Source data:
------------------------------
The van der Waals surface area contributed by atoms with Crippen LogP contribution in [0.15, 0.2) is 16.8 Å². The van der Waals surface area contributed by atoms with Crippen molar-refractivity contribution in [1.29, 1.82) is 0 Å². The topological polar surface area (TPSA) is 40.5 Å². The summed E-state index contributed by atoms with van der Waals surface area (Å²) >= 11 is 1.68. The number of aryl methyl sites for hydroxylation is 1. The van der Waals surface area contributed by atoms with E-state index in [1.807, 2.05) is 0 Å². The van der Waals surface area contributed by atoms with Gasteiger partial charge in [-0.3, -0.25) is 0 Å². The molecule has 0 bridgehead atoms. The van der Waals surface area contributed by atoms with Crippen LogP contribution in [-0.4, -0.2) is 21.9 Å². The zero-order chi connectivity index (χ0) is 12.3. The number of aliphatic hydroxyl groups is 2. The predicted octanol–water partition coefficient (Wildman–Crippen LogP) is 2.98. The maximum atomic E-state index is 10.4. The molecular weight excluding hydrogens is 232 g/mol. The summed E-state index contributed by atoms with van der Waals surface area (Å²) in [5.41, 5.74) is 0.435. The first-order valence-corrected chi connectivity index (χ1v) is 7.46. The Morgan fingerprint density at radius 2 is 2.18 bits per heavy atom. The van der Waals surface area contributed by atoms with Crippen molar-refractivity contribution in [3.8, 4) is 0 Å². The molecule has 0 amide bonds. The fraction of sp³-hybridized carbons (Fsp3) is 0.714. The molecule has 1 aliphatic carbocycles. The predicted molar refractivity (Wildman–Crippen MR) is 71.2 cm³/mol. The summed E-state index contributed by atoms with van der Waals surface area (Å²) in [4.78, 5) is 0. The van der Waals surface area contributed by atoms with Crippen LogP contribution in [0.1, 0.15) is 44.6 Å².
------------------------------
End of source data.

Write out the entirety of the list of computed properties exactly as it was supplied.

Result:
The van der Waals surface area contributed by atoms with Crippen LogP contribution in [0.15, 0.2) is 16.8 Å². The van der Waals surface area contributed by atoms with Crippen molar-refractivity contribution in [1.29, 1.82) is 0 Å². The topological polar surface area (TPSA) is 40.5 Å². The summed E-state index contributed by atoms with van der Waals surface area (Å²) >= 11 is 1.68. The number of aryl methyl sites for hydroxylation is 1. The van der Waals surface area contributed by atoms with E-state index in [1.807, 2.05) is 0 Å². The van der Waals surface area contributed by atoms with Gasteiger partial charge in [-0.3, -0.25) is 0 Å². The molecule has 0 bridgehead atoms. The van der Waals surface area contributed by atoms with Crippen LogP contribution in [-0.4, -0.2) is 21.9 Å². The zero-order chi connectivity index (χ0) is 12.3. The number of aliphatic hydroxyl groups is 2. The predicted octanol–water partition coefficient (Wildman–Crippen LogP) is 2.98. The maximum atomic E-state index is 10.4. The molecular weight excluding hydrogens is 232 g/mol. The summed E-state index contributed by atoms with van der Waals surface area (Å²) in [5.41, 5.74) is 0.435. The first-order valence-corrected chi connectivity index (χ1v) is 7.46. The Morgan fingerprint density at radius 2 is 2.18 bits per heavy atom. The van der Waals surface area contributed by atoms with Crippen molar-refractivity contribution in [3.8, 4) is 0 Å². The molecule has 0 amide bonds. The fraction of sp³-hybridized carbons (Fsp3) is 0.714. The molecule has 1 aliphatic carbocycles. The predicted molar refractivity (Wildman–Crippen MR) is 71.2 cm³/mol. The summed E-state index contributed by atoms with van der Waals surface area (Å²) in [4.78, 5) is 0. The van der Waals surface area contributed by atoms with Crippen LogP contribution in [0.1, 0.15) is 44.6 Å².